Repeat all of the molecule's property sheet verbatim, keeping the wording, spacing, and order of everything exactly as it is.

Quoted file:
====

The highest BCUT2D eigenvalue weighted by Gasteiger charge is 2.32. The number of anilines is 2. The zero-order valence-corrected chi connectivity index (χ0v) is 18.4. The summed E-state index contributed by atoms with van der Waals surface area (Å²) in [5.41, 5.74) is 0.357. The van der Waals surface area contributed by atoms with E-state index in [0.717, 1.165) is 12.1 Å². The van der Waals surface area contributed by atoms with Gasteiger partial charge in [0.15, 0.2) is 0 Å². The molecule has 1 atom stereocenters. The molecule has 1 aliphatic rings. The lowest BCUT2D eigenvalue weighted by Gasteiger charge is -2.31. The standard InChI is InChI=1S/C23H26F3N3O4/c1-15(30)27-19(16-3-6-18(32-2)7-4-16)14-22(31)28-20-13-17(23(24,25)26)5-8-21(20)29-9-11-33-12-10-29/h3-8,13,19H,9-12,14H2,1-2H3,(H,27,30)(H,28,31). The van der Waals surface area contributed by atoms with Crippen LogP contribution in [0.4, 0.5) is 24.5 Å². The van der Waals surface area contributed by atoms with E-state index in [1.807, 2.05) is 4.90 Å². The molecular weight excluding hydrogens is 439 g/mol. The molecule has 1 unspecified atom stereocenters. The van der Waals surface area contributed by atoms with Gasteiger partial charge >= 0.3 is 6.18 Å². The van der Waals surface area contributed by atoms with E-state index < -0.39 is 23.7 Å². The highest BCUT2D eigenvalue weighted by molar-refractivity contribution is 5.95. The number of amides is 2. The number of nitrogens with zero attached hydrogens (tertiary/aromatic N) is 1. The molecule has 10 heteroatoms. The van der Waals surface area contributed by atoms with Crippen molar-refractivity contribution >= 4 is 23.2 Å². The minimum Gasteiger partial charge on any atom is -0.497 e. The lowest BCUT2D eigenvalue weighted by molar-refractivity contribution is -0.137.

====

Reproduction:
The highest BCUT2D eigenvalue weighted by Gasteiger charge is 2.32. The number of anilines is 2. The zero-order valence-corrected chi connectivity index (χ0v) is 18.4. The summed E-state index contributed by atoms with van der Waals surface area (Å²) in [5.41, 5.74) is 0.357. The van der Waals surface area contributed by atoms with E-state index in [0.717, 1.165) is 12.1 Å². The van der Waals surface area contributed by atoms with Gasteiger partial charge in [0.15, 0.2) is 0 Å². The molecule has 1 atom stereocenters. The molecule has 1 aliphatic rings. The lowest BCUT2D eigenvalue weighted by Gasteiger charge is -2.31. The standard InChI is InChI=1S/C23H26F3N3O4/c1-15(30)27-19(16-3-6-18(32-2)7-4-16)14-22(31)28-20-13-17(23(24,25)26)5-8-21(20)29-9-11-33-12-10-29/h3-8,13,19H,9-12,14H2,1-2H3,(H,27,30)(H,28,31). The van der Waals surface area contributed by atoms with Crippen LogP contribution in [0.4, 0.5) is 24.5 Å². The van der Waals surface area contributed by atoms with E-state index in [1.807, 2.05) is 4.90 Å². The molecular weight excluding hydrogens is 439 g/mol. The molecule has 1 unspecified atom stereocenters. The van der Waals surface area contributed by atoms with Gasteiger partial charge >= 0.3 is 6.18 Å². The van der Waals surface area contributed by atoms with E-state index < -0.39 is 23.7 Å². The highest BCUT2D eigenvalue weighted by molar-refractivity contribution is 5.95. The number of amides is 2. The number of nitrogens with zero attached hydrogens (tertiary/aromatic N) is 1. The molecule has 10 heteroatoms. The van der Waals surface area contributed by atoms with Crippen molar-refractivity contribution >= 4 is 23.2 Å². The minimum Gasteiger partial charge on any atom is -0.497 e. The lowest BCUT2D eigenvalue weighted by molar-refractivity contribution is -0.137.